FIGS. 5A and 5B depict by flow diagram a behavioral level process for using the invention to define a BETWEEN argument for a relational database search. The succession of FIGS. 6A-6E particularize the procedures as relates to the use of a cursor and mouse to interact with the ruler, the tacks, and dialog boxes in the course of a user establishing or modifying a BETWEEN argument for a relational database search.
Pseudo code, from which source code can be derived, for controlling the interaction between the user and the ruler, tacks and dialog blocks in the window is set forth below. The code follows the operations depicted by flow diagrams in FIGS. 6A-6E.
The `<attribute> CLOSEST to <value>` operator returns the data base row whose specified <attribute> value is closest to the specified <value>. The `<attribute>` parameter may be omitted in cases where the desired value is clear.
The `MOVE CURSOR TO <attribute> VALUE <value>` operator is used to move an open cursor to a database row whose <attribute> value is equal to the specified <value>. ##SPC1##
The various features of the invention clearly provide a user friendly interface for defining a BETWEEN argument in structuring a query directed to a database. The system and method are particularly useful in that database information is selectively provided to the user in the course of defining a range, allows the user to enter data values and see the effects upon the range as relates to the data field, and provides the user with resources for incrementally moving through the field by data value increments. Thus, the field of the data for selecting a range is not presented in an overwhelming volume, yet is generically perceivable by the user in the course of specifying a range.
The invention incorporates features which make it particularly amenable to variations which allow more esoteric designation of data ranges within fields. Though the data fields are hierarchically ordered as indexed, they are not restricted to numerical values and, as such, can include alphabetically related data or alphanumeric combinational data. The invention also contemplates the possible use of overlapping tacks to designate equality, which equality can be specified by location on the ruler and subject to particularization in value using entry of data into the dialog blocks. The locations of tacks 11 and 12 in FIG. 4 also illustrate how the invention can be used to designate a less than status, in this case limited to a 50% range. The same approach can be used to designate a greater than status. It is further possible to individually characterize the tack icons to define an inclusion or an exclusion of the end points designated by the tacks. Additionally, the invention contemplates the use of distinctive tacks to define an excluded range such as might be represented by a query argument NOT BETWEEN.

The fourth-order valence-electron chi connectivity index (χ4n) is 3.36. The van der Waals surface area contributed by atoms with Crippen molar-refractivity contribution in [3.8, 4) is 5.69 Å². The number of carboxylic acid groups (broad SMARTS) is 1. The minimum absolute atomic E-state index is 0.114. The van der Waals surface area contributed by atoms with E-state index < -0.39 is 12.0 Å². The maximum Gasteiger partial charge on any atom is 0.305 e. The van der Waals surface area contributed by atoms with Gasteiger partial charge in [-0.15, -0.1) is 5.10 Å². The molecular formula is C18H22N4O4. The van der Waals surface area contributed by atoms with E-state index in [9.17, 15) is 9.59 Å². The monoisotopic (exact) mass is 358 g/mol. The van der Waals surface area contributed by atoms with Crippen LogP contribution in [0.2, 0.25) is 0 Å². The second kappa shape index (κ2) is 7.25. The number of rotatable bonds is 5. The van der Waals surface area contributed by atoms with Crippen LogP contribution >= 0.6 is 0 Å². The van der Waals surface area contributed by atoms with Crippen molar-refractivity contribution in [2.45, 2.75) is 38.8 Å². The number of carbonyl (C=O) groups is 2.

Thus, the present invention provides an interface which allows a user to manipulate multiple tacks over a linearly displayed ruler, representing a field of data in a database, and provides interactive dialog blocks related to such tacks and field data, to allow a user intuitive interaction in specifying a BETWEEN clause query for a relational database.
Though the invention has been described and illustrated by way of specific embodiments, the systems, programs and methods should be understood to encompass the full scope of any structures and practices defined by the claims set forth hereinafter.
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|U.S. Classification||1/1, 715/974, 707/999.004|
|Cooperative Classification||Y10S715/974, Y10S707/99934, G06F17/30398|
|Jan 27, 1997||FPAY||Fee payment|
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|Jan 8, 2001||FPAY||Fee payment|
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|Jan 24, 2005||FPAY||Fee payment|
Year of fee payment: 12